Security, stability, scalability and ease of management all feature at the top of every storage architect’s priority list when it comes to selecting storage solutions to support their ecosystem and respond to today’s business challenges. With new technologies regularly entering the market, there are many variables to weigh and assess before committing to a purchase. One such example is NVMe (Non-Volatile Memory express), a protocol designed for solid state drives (SSDs).

Offering significantly higher IOPS than other storage media, SSDs have been adopted for primary storage across various industries. The commoditization of NAND flash has led to a major reduction in price, with smaller-capacity SSDs competing with Hard Disk Drives (HDDs) for market share.

The two key protocols that support SSDs are SAS and NVMe. So how should IT architects evaluate and integrate these technologies into their data centres? This article explores both SAS and NVMe protocols, evaluates their key characteristics, advantages and disadvantages, and discusses the role of SAS and NVMe in the datacentre today, tomorrow, and beyond.


NVMe was purposefully designed for the unique characteristics of SSDs in order to optimise performance. NVMe SSDs could see throughput rates of up to 32Gbyte/s and some do reach 10 million IOPS. However, current limitations in hardware and application infrastructure make it difficult to reach this level of performance cost-effectively.

NVMe SSDs prices can exceed ten times more per GB than traditional HDDs. As a result, the investment required to purchase NVMe all-flash arrays remains extremely high, and it will take several more years before more cost-effective solutions become available. What’s more, management tools such as the NVMe Management Interface (NVMe-MI) specification are still in development and not yet widely deployed.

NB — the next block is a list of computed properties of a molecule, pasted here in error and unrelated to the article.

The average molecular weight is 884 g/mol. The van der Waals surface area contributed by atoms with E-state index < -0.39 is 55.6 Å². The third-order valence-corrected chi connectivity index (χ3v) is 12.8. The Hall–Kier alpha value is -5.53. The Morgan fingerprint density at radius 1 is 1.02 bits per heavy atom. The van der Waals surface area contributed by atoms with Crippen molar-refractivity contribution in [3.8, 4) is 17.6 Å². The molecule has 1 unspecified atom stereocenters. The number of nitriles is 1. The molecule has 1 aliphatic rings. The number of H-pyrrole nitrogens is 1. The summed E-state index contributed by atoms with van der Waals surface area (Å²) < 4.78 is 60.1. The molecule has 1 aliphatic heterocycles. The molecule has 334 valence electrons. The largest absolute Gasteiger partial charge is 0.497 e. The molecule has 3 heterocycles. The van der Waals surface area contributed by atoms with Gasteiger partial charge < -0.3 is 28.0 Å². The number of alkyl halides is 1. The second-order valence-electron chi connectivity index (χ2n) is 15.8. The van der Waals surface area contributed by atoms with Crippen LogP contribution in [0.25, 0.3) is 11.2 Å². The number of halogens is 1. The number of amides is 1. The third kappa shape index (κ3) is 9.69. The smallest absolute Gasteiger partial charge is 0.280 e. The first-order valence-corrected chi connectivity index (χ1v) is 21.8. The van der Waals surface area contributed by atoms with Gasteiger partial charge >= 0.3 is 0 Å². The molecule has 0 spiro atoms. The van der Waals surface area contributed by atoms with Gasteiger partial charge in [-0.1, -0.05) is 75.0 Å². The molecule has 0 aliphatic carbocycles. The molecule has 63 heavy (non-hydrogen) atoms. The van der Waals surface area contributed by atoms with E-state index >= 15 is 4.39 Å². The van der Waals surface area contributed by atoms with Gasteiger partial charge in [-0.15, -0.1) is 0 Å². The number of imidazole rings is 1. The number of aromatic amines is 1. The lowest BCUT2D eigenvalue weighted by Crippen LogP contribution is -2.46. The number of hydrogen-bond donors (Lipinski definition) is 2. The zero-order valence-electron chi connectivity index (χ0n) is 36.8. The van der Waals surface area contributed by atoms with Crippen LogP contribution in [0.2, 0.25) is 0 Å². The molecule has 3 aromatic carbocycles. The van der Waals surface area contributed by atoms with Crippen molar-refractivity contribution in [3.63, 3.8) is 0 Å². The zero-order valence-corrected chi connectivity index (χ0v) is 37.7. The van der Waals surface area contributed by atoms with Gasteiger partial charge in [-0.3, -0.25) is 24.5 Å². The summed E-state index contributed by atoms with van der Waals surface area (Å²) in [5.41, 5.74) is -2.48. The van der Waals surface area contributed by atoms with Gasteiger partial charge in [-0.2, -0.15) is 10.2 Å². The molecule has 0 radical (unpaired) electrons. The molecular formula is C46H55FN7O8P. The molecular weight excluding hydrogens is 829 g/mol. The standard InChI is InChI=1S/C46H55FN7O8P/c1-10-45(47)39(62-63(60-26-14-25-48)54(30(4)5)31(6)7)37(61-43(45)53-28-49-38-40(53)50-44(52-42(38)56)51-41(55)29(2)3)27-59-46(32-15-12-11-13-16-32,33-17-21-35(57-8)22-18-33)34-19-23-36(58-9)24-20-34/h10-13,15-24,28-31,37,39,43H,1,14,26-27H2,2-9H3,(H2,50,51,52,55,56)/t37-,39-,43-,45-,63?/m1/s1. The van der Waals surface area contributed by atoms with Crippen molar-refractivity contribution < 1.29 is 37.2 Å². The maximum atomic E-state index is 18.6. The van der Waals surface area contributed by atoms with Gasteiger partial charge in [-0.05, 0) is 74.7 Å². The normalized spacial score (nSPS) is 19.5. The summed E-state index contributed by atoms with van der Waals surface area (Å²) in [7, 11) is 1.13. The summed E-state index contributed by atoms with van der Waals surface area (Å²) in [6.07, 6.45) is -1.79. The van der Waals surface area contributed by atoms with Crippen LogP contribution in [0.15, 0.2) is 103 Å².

Low-overhead NVMe technology looks very promising for future wide-scale deployments, however it is proven, reliable and effective technologies that IT teams require today.


A general-purpose communication protocol for HDDs, SSDs, tape and other storage media, SAS also offers very high performance: a single SAS port can achieve a top speed of 2.4Gbytes per sedond and millions of IOPS. With a 30-year history, the roadmap for the SAS protocol is poised to support even higher performance in the coming years to meet the increasing demands of tomorrow’s data centre. For instance, the upcoming 24Gbyte/s SAS will allow users to scale up to high-performance 24Gbyte./s storage without requiring major changes to current infrastructure built with today’s 12Gbyte/s storage. The SAS roadmap continues with 48Gbyte/s SAS expected as soon as 2025. With a lower cost per GB than NVMe, SAS architectures deliver cost-effective performance, especially when it comes to higher capacity SSDs and HDDs.


IDC estimates that SAS is found in over 70 percent of enterprise storage drives and expects it to reach more than 85 percent of enterprise storage capacity by 2022.